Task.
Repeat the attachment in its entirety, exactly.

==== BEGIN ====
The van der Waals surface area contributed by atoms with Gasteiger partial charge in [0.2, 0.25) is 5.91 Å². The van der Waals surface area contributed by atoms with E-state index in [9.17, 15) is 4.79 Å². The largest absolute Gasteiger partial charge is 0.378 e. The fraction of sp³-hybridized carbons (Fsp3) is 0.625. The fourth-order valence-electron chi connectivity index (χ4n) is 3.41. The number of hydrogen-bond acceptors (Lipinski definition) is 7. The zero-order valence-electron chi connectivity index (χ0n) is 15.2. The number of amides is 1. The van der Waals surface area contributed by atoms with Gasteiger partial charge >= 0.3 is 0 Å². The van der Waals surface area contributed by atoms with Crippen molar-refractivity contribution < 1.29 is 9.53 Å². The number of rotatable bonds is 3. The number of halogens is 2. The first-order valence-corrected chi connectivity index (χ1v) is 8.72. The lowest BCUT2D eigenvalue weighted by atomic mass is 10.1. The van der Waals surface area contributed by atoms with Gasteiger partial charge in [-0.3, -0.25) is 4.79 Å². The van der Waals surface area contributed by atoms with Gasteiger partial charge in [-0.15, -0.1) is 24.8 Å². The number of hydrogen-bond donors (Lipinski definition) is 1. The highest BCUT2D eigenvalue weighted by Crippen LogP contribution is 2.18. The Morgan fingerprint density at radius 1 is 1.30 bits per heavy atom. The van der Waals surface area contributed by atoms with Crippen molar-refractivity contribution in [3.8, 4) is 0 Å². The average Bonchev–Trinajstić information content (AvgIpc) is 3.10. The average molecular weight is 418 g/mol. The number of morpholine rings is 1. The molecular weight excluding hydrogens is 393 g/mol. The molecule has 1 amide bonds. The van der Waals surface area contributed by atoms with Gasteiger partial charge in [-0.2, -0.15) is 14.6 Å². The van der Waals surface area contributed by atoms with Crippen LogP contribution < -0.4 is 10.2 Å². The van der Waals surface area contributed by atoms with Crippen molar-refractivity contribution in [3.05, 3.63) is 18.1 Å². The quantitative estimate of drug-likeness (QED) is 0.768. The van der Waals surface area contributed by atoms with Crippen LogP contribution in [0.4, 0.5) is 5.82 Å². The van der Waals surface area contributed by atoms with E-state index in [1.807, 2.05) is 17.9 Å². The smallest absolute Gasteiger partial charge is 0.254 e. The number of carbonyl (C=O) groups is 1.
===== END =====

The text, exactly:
The van der Waals surface area contributed by atoms with Gasteiger partial charge in [0.2, 0.25) is 5.91 Å². The van der Waals surface area contributed by atoms with E-state index in [9.17, 15) is 4.79 Å². The largest absolute Gasteiger partial charge is 0.378 e. The fraction of sp³-hybridized carbons (Fsp3) is 0.625. The fourth-order valence-electron chi connectivity index (χ4n) is 3.41. The number of hydrogen-bond acceptors (Lipinski definition) is 7. The zero-order valence-electron chi connectivity index (χ0n) is 15.2. The number of amides is 1. The van der Waals surface area contributed by atoms with Gasteiger partial charge >= 0.3 is 0 Å². The van der Waals surface area contributed by atoms with Crippen molar-refractivity contribution < 1.29 is 9.53 Å². The number of rotatable bonds is 3. The number of halogens is 2. The first-order valence-corrected chi connectivity index (χ1v) is 8.72. The lowest BCUT2D eigenvalue weighted by atomic mass is 10.1. The van der Waals surface area contributed by atoms with Gasteiger partial charge in [-0.3, -0.25) is 4.79 Å². The van der Waals surface area contributed by atoms with Gasteiger partial charge in [-0.15, -0.1) is 24.8 Å². The number of hydrogen-bond donors (Lipinski definition) is 1. The highest BCUT2D eigenvalue weighted by Crippen LogP contribution is 2.18. The Morgan fingerprint density at radius 1 is 1.30 bits per heavy atom. The van der Waals surface area contributed by atoms with Crippen molar-refractivity contribution in [3.8, 4) is 0 Å². The average Bonchev–Trinajstić information content (AvgIpc) is 3.10. The average molecular weight is 418 g/mol. The number of morpholine rings is 1. The molecular weight excluding hydrogens is 393 g/mol. The molecule has 1 amide bonds. The van der Waals surface area contributed by atoms with Gasteiger partial charge in [-0.2, -0.15) is 14.6 Å². The van der Waals surface area contributed by atoms with Crippen LogP contribution < -0.4 is 10.2 Å². The van der Waals surface area contributed by atoms with Crippen molar-refractivity contribution in [3.05, 3.63) is 18.1 Å². The quantitative estimate of drug-likeness (QED) is 0.768. The van der Waals surface area contributed by atoms with Crippen LogP contribution in [0.4, 0.5) is 5.82 Å². The van der Waals surface area contributed by atoms with E-state index in [1.807, 2.05) is 17.9 Å². The smallest absolute Gasteiger partial charge is 0.254 e. The number of carbonyl (C=O) groups is 1.